It’s hard to overstate the value of a functioning refrigerator.
Indeed, fridges were recently voted the ‘most significant invention in the history of food and drink’ (in the UK, at least).
But we tend to take them for granted these days. Indeed, having mastered the cooling side of things, recent years have seen helpful fridge additions enter the mix.
Filtered water and ice dispensers are two such examples! On a hot day, there’s nothing better than an ice-cold glass of water delivered straight from the fridge.
Unfortunately, sooner or later you’ll realize the importance of replacing a refrigerator water filter.
A dirty filter is unable to clean the water as effectively. Leave it too long and what was once beautiful and fresh will start tasting a little funny.
Time to change the filter but don’t know how to do it? We can help.
Read on for 5 key tips for replacing your fridge’s water filter.
1. Know When It’s Time for a Change
Strange-tasting water is a reasonable sign that you need to replace the water filter.
But there’s no harm in thinking about to the last time someone did it.
Generally speaking, a filter will last between 6 and 12 months before it needs to be replaced. However, the exact time-frame varies by household and usage. Large families that are constantly drinking water and filling their bottles may need to change the filter sooner.
Like most things, the more you use it, the quicker it’ll start to struggle.
If you’re lucky, you’ll have a fridge that’ll tell you when to change it! Like the warning signs on your car dashboard, a little light might appear on the fridge. That’s telling you it’s time to change the filter.
This article will tell you more about what happens if you don’t do it.
2. Figure Out the Filter In Question
Two things need to happen before you can replace the filter.
First, you have to find where it is on your fridge. Second, you have it identify its type and model. This is where it gets interesting.
Basically, different fridges use different types of water filters. There are two basic varieties you might find:
A push-in filter or a twist-in filter.
Push-in varieties are usually built into the fridge itself. You’ll find a small compartment behind the grille (somewhere at the bottom of the appliance), or inside the fridge in a draw.
Twist-in filters are typically found in the same spot: at the bottom of the fridge behind the grille at the front. Alternatively, check the interior of the fridge in the top right-hand corner.
Heads up, a third variety called an ‘Inline filter’ does exist on old-school fridges. They’re more common as an attachment to the waterline at the back of older appliances.
3. Buy the Replacement Filter
At this point, you should have identified the filter in question.
Now it’s time to get yourself a replacement. Again, the best way to go about this depends on your circumstances.
Do you know the exact make and model of the fridge and its filter? If so, then you can go ahead and source it direct from the manufacturer. Alternatively, remove the old filter (more on this next) and pay a visit to the local hardware store.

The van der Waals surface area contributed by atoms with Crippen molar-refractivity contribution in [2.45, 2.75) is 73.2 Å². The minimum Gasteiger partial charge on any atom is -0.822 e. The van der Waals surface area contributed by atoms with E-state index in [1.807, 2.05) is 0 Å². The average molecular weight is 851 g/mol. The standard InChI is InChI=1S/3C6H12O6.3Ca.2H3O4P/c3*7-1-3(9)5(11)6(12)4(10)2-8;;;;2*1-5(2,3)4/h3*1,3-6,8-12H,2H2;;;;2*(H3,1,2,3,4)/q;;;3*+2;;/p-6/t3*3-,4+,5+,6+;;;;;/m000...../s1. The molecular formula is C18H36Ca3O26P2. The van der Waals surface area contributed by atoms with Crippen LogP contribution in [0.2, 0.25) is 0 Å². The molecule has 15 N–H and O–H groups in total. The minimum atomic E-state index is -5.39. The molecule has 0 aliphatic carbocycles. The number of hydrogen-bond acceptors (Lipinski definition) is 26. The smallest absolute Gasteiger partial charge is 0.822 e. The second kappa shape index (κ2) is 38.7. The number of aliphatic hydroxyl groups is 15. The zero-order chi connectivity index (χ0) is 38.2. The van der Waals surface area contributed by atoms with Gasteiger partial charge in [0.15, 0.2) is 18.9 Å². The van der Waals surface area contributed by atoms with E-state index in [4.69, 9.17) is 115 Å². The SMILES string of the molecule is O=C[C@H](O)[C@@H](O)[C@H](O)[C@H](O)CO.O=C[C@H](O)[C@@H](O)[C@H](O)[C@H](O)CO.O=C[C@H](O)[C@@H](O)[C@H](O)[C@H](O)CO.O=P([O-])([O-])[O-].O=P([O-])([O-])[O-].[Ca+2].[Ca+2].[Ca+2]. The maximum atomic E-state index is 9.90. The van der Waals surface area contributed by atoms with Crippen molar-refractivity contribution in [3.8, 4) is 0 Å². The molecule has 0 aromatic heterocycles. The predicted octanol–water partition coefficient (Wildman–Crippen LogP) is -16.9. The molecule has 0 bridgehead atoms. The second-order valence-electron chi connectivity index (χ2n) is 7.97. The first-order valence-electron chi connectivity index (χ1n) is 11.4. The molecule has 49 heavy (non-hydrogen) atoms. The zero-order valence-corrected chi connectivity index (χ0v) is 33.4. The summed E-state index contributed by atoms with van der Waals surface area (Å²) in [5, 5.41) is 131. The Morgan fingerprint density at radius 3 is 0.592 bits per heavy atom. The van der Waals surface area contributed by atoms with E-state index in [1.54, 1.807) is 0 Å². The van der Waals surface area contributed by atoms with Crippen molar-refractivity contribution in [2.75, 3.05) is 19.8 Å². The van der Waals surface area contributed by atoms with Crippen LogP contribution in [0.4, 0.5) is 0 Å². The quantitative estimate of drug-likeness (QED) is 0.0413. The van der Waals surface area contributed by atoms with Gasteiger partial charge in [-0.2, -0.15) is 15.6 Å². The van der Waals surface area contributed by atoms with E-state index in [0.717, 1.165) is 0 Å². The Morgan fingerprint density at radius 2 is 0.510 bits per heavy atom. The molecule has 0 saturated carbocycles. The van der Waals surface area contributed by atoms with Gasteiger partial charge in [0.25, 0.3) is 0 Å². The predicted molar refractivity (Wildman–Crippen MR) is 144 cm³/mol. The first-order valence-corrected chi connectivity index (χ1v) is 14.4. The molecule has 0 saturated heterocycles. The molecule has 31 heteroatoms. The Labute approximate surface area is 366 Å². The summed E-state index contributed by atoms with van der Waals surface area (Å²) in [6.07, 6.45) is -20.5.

They should be able to point you in the direction of the right replacement.
Know the filter you need and want the same result with less effort? Search online! You can usually buy replacement filters via the internet.
Quick tip: consider buying more than one to enjoy financial discounts.
4. Replace the Filter Itself
You’ve located the filter and have your hands on a replacement.
Now it’s time to get the new one in and operating.
The good news is that most modern fridges will turn the water supply off automatically as you commence this process. All you have to do is unscrew the old one for the water to stop running.
Know for sure that your fridge doesn’t do this for you? Turn off the water supply manually before proceeding.
Does your fridge have an in-line filter? Unfortunately, the process of replacing this is usually a bit more complicated. Involving cutting lengths of tubing and risking water leaks, it might be best to hire a professional to help you do it.
With that said, let’s turn to the process involved for replacing the two main types of filter:
See a button? Push it! That’ll release the filter and allow you to pull it out.
No button? Try pushing the filter itself. That should unlock the mechanism inside and allow you to slide the filter out.
You’ll then have to take off the cap you’ll find on the old filter and put it onto the new one. All that’s left to do it push the new filter back into the slot.
All you need to do to get the old filter out is turn it counterclockwise. Turn it as far as it’ll go (usually ¼ turn) and then pull it out.
From there, slip the cover (that’s currently on the old filter) over the new one. Finally, pop the new filter inside and turn it the other way (clockwise) to secure it in place.
5. Discard and Flush
You’re nearly there!
There’s just one more step before you’re back up and running.
Having chucked out the old filter, it’s time to return to your fridge to ‘flush’ the new filter.
Carbon filters tend to blacken/dirty the first streams of water that run through them. Having replaced the filter, then, you should send water through it (collecting it in a pitcher, or something similar) until it runs clean.
Follow These Tips on Replacing a Refrigerator Water Filter
Refrigerators are, of course, a crucial addition to any kitchen.
But they’re even more valuable when they deliver beautiful fresh filtered water (and ice) at the push of a button! However, as time goes by, the filter that makes this possible will need to be changed.
Hopefully, these tips on replacing a refrigerator water filter will help you do it.
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